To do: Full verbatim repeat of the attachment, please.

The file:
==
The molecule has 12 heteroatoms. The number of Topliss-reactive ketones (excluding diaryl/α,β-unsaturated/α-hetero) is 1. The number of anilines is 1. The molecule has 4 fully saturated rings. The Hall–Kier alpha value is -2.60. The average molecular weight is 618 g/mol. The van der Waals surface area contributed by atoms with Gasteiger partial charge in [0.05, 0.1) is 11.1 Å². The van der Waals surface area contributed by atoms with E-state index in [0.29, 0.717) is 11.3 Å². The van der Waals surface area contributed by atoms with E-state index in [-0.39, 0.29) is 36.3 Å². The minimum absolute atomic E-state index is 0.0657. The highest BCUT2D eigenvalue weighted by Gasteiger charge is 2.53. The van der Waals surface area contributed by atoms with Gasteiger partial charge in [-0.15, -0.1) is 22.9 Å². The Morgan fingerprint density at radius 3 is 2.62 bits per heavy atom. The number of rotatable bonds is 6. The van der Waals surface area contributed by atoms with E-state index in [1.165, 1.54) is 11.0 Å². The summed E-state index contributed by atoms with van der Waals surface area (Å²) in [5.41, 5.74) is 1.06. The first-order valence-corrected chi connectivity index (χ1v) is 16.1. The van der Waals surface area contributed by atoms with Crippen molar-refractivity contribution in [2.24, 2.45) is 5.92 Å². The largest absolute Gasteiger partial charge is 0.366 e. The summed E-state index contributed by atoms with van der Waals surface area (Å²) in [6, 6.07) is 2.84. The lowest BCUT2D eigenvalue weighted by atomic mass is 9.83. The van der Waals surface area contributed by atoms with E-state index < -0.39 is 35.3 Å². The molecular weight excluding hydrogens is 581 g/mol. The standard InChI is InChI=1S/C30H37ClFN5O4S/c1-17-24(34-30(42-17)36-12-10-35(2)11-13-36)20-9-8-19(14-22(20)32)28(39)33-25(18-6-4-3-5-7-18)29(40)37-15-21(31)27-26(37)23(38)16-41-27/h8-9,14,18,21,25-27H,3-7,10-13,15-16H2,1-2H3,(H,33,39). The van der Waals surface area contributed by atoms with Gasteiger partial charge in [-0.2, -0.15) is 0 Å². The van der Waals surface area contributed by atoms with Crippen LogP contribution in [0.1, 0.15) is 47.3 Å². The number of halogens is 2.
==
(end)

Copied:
The molecule has 12 heteroatoms. The number of Topliss-reactive ketones (excluding diaryl/α,β-unsaturated/α-hetero) is 1. The number of anilines is 1. The molecule has 4 fully saturated rings. The Hall–Kier alpha value is -2.60. The average molecular weight is 618 g/mol. The van der Waals surface area contributed by atoms with Gasteiger partial charge in [0.05, 0.1) is 11.1 Å². The van der Waals surface area contributed by atoms with E-state index in [0.29, 0.717) is 11.3 Å². The van der Waals surface area contributed by atoms with E-state index in [-0.39, 0.29) is 36.3 Å². The minimum absolute atomic E-state index is 0.0657. The highest BCUT2D eigenvalue weighted by Gasteiger charge is 2.53. The van der Waals surface area contributed by atoms with Gasteiger partial charge in [-0.15, -0.1) is 22.9 Å². The Morgan fingerprint density at radius 3 is 2.62 bits per heavy atom. The number of rotatable bonds is 6. The van der Waals surface area contributed by atoms with E-state index in [1.165, 1.54) is 11.0 Å². The summed E-state index contributed by atoms with van der Waals surface area (Å²) in [5.41, 5.74) is 1.06. The first-order valence-corrected chi connectivity index (χ1v) is 16.1. The van der Waals surface area contributed by atoms with Crippen molar-refractivity contribution in [2.24, 2.45) is 5.92 Å². The largest absolute Gasteiger partial charge is 0.366 e. The summed E-state index contributed by atoms with van der Waals surface area (Å²) in [6, 6.07) is 2.84. The lowest BCUT2D eigenvalue weighted by atomic mass is 9.83. The van der Waals surface area contributed by atoms with E-state index < -0.39 is 35.3 Å². The molecular weight excluding hydrogens is 581 g/mol. The standard InChI is InChI=1S/C30H37ClFN5O4S/c1-17-24(34-30(42-17)36-12-10-35(2)11-13-36)20-9-8-19(14-22(20)32)28(39)33-25(18-6-4-3-5-7-18)29(40)37-15-21(31)27-26(37)23(38)16-41-27/h8-9,14,18,21,25-27H,3-7,10-13,15-16H2,1-2H3,(H,33,39). The van der Waals surface area contributed by atoms with Gasteiger partial charge in [-0.2, -0.15) is 0 Å². The van der Waals surface area contributed by atoms with Crippen LogP contribution in [0.1, 0.15) is 47.3 Å². The number of halogens is 2.